Stays pending appeal from an intermediate appellate tribunal are governed by Bankruptcy Rule 8017. It provides that the judgment of the intermediate appellate tribunal shall automatically be stayed for ten days after entry, unless otherwise ordered by the court. Fed. R. Bankr. P. 8017(a). This gives a party time in which to decide whether to pursue an appeal, akin to Fed. R. Civ. P. 62(a), which automatically stays enforcement of district court judgments in civil cases for ten days, and Fed. R. App. P. 41(a), which provides that the mandate of the circuit court shall not issue for a certain period of time. See Fed. R. Bankr. P. 8017 advisory committee's note. Bankruptcy Rule 8017(b) empowers the intermediate appellate tribunal to enter a further stay of its judgment pending appeal to a higher court. The advisory committee note explains that subdivision (b) gives the district courts and the BAPs the same authority that Fed. R. App. P. 41(b) gives the circuit courts to stay their judgments pending appeal, thereby indicating that the stay provisions of Bankruptcy Rule 8017(b) are modeled after those governing circuit courts, rather than those governing district courts.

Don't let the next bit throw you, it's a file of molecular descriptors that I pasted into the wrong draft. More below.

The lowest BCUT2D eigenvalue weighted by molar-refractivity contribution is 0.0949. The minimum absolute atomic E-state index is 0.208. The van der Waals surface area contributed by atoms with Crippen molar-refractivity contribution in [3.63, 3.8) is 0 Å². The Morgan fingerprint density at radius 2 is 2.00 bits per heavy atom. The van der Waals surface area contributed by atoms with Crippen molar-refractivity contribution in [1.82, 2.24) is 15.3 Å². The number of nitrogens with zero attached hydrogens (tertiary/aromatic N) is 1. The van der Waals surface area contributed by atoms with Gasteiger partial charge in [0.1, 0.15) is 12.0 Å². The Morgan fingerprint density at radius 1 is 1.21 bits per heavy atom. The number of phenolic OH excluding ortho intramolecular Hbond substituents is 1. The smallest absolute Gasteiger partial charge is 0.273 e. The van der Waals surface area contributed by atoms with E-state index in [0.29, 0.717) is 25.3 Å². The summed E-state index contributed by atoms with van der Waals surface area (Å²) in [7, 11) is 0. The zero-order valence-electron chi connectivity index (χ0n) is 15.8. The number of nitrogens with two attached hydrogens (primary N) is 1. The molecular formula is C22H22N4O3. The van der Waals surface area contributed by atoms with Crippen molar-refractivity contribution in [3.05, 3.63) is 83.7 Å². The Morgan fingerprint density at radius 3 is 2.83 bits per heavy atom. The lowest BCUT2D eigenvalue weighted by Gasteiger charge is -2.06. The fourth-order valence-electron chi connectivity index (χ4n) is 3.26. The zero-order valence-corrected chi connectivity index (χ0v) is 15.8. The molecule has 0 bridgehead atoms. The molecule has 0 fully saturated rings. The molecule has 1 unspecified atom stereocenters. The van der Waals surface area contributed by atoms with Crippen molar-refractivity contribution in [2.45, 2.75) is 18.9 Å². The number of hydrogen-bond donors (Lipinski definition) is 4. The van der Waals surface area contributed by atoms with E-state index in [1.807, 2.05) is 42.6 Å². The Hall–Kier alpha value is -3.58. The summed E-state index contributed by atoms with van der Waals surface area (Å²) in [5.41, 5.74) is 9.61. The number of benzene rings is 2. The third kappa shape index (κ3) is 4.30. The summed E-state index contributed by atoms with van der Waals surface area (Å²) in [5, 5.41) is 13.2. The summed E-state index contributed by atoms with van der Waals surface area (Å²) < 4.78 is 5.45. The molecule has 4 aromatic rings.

Indeed, the rules governing the BAP's issuance of the mandate and entry of a stay pending further appeal parallel those governing similar acts of a circuit court. The Tenth Circuit's BAP must issue its mandate seven days after the expiration of the time for filing a motion for rehearing. 10th Cir. BAP L.R. 8016-3(a).1 A party has ten days from the entry of judgment to file a motion for rehearing, see Fed. R. Bankr. P. 8015, so if no petition for rehearing is filed, the BAP's mandate must issue seventeen days after entry of judgment. "Issuance of the mandate formally marks the end of appellate jurisdiction. Jurisdiction returns to the tribunal to which the mandate is directed, for such proceedings as may be appropriate . . . ." Johnson v. Bechtel Assocs. Professional Corp., 801 F.2d 412, 415 (D.C. Cir. 1986). A party has thirty days in which to file a notice of appeal to the circuit court, however. See Fed. R. App. P. 4(a) (1) and 6(b) (1). Therefore, unless the party obtains a stay of the BAP's mandate, the mandate could issue and the bankruptcy court could act on it before the party has an opportunity to file a timely appeal.2 Bankruptcy Rule 8017(b) permits a party to obtain a stay of the BAP's judgment pending appeal to the circuit court, but it limits the length of the stay, unless a timely appeal is filed during the pendency of the stay. If the BAP refuses to enter a stay, the party may seek a stay from the circuit court pursuant to Bankruptcy Rule 8017(c) and Fed. R. App. P. 8.